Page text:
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Panthers Get Little Bounce From Schedule

Should Pitt take more chances?

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What the hell is going on around here? Bill Murray said it best in Ghostbusters: "Up is down, black is white, cats and dogs sleeping together -- it's total anarchy out there." The sports world has flip-flopped. Cursed Sox franchises (both Red and White) have won back-to-back World Series, and the Cincinnati Bungles have won the AFC North crown. The University of Pittsburgh, meanwhile, finished a dismal football season by watching West Virginia upset Georgia in the Sugar Bowl.

The fact that West Virginia University boasts a stronger football program than Pitt is something we'll have to live with -- for now, at least. That WVU's basketball program is in better position for the future than Pitt's, however, is harder to swallow. At the very least, WVU's basketball program takes bigger risks.

Fortune favors the bold, Goethe once said. (Or was it John Wooden?) Yet it's been a tradition for Pitt to schedule a veritable cupcake-walk before Big East conference games. That's been the modus operandi in both its men's basketball and football programs, although football coach Dave Wannstedt changed things a bit this year, opening his football season with Notre Dame and Nebraska before taking on the Big East. Could Dave be smart enough to follow West Virginia's lead? Could Pitt basketball coach Jamie Dixon do likewise?

Before launching into its Big East schedule, which opened with a dramatic double-OT game against Notre Dame last week, Pitt played (brace yourself): St. Peters, Maine, St. Francis of New York, Penn State, Duquesne, Coppin State, Vermont and Wisconsin.

Disregard the quality (or lack thereof) of the opposition provided by Penn State and Duquesne. Those are local feuds, and there's a lot to be said for maintaining such connections. But Maine?

What's amazing is that this line-up is actually tougher than the opposition Pitt faced last year. Vermont knocked off Syracuse in the first round of last year's NCAA tourney, and Coppin State is a regular March Madness invitee. Wisconsin's program was ranked 22nd in the nation when it played Pitt.

Even so, compared to the Mountaineers' pre-conference schedule, Pitt's schedule constitutes -- if not a cakewalk -- at least a scone- or muffin-walk. While Pitt was busy dusting Maine and St. Francis of New York, Kevin Pittsnogle and Co. were facing Kentucky, Texas, LSU and Oklahoma.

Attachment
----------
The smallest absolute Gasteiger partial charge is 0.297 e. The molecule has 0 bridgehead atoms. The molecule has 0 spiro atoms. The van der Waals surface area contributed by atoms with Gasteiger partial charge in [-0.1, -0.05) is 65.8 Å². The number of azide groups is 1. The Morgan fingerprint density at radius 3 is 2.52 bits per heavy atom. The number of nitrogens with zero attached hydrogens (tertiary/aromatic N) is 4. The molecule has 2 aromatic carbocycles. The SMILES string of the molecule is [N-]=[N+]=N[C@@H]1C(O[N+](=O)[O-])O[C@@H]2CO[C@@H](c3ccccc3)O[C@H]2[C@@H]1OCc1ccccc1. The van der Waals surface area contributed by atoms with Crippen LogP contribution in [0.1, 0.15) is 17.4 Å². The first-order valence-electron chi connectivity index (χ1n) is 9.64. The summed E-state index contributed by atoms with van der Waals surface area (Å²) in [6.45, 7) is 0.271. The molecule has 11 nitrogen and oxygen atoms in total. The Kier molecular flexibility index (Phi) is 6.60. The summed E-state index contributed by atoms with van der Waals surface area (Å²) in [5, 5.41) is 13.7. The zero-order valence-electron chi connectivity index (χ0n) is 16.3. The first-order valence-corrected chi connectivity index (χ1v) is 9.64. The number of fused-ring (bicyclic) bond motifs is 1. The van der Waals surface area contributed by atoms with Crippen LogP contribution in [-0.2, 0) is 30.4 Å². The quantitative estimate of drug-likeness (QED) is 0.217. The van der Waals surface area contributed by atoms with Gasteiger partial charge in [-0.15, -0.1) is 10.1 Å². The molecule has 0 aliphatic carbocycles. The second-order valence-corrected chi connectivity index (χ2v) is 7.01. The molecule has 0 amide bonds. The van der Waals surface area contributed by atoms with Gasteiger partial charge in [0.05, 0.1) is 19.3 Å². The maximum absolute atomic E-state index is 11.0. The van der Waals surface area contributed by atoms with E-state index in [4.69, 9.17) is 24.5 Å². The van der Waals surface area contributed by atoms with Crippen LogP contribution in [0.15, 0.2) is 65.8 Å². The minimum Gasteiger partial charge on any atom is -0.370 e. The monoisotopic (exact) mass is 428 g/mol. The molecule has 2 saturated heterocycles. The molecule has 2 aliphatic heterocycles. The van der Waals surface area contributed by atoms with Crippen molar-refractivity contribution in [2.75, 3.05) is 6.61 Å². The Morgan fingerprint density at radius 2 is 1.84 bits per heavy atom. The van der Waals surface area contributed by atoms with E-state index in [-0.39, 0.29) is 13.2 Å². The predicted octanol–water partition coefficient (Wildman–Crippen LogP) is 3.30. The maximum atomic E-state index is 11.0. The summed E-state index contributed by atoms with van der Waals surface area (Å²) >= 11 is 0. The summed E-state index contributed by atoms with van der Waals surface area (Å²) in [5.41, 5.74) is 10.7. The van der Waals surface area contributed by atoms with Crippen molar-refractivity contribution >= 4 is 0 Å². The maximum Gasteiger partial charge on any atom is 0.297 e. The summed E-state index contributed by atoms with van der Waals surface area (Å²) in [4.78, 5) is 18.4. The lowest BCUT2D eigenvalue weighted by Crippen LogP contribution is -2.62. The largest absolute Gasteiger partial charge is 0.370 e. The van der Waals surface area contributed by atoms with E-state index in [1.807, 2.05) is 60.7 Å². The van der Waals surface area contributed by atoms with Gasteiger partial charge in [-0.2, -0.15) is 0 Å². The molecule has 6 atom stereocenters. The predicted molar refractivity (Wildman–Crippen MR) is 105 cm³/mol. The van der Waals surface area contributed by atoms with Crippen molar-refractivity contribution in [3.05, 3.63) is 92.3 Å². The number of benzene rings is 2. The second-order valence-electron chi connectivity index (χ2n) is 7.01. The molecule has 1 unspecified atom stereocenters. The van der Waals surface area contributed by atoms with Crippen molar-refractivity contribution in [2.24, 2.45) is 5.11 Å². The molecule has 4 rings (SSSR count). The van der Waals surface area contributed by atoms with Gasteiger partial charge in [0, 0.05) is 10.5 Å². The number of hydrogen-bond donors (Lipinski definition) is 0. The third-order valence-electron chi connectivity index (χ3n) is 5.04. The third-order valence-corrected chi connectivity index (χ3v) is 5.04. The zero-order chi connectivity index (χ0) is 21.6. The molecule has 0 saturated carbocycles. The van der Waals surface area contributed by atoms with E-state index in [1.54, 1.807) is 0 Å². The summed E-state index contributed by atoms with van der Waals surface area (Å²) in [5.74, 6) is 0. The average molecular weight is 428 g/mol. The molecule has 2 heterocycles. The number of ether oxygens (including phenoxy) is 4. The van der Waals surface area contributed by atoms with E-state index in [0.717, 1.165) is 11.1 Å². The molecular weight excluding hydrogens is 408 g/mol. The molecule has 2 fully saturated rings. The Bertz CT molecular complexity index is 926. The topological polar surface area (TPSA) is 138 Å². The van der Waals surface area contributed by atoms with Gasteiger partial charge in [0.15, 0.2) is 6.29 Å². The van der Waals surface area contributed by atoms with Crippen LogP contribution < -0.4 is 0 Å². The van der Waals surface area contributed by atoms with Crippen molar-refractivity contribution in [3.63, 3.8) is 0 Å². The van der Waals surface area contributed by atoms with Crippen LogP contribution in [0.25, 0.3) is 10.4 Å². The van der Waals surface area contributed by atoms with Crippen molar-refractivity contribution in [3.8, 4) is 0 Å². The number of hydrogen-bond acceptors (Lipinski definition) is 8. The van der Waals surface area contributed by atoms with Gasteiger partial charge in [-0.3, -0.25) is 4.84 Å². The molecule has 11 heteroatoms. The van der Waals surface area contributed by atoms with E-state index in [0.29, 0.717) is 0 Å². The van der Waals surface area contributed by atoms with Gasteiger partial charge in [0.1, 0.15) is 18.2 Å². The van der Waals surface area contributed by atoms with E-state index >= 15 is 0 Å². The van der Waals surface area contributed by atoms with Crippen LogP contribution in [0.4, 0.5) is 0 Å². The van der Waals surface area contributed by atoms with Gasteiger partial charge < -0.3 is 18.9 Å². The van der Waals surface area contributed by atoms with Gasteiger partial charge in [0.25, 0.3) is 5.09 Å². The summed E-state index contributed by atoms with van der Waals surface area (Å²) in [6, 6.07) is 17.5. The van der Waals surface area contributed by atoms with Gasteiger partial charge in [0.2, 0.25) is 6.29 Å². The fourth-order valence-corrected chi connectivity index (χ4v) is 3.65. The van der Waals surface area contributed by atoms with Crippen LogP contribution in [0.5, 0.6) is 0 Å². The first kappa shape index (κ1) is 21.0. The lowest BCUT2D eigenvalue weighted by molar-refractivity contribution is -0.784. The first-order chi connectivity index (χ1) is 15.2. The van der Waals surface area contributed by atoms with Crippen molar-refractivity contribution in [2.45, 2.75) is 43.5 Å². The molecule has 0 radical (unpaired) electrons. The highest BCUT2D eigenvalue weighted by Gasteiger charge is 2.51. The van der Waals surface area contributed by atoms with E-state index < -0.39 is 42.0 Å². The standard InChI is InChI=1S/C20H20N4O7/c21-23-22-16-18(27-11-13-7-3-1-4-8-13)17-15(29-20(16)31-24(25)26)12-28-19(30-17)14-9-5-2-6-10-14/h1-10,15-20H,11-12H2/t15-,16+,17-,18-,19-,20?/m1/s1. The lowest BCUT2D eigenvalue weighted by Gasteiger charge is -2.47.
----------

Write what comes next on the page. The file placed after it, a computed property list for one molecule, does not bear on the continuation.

OK, OK -- they lost some of those games, which no doubt hurt them in the rankings. But WVU clearly believes that testing oneself against quality opposition is its own reward. (Just as scheduling pansies carries its own risks -- like actually losing to one of them. Losing to a team like, say, Bucknell, could really hurt your program's rankings and psyche.) If nothing else, scheduling tough games is a pragmatic way to move up the food chain -- not to mention garnering more national airtime. What are the odds ESPN will televise Pitt versus St. Peters, when it could be showing WVU versus Texas?

Pitt seems to be moving in WVU's direction. Is this a permanent philosophical shift, or next season will we watch the Panthers play the Little Sisters of the Boondocks? Or will we finally be treated to matchups with quality opposition from the Big 10, the SEC and the sacred ACC?

Conversely, one could argue that because the Big East is such a tough basketball conference, why shouldn't Pitt pad its pre-conference schedule? The Big East features such basketball powerhouses as Cincinnati, Louisville, Syracuse, UConn and Villanova. Not to mention those pesky Mountaineers. It's such a tough conference that basketball behemoth UConn was shocked by newcomer Marquette in its first Big East battle last week.

The proof's in the pudding, I suppose. Last year, a battle-scarred WVU team -- which had played LSU, Coppin State and NC State -- very nearly pulled off a shocker against Louisville in its Elite Eight match-up. Frankly, it was stunning that WVU was playing in the round of eight at all: Pitt was badly embarrassed in the first round by Pacific. Who? Pacific.

The important question facing Pitt is: Was WVU's tourney run aided by the Mountaineers measuring themselves against the big boys early? Perhaps the Panthers can vault from their comfortable plateau to the next level by choosing to take on the crème de la crème of college hoops.

Or maybe West Virginia simply has better athletes and coaches.

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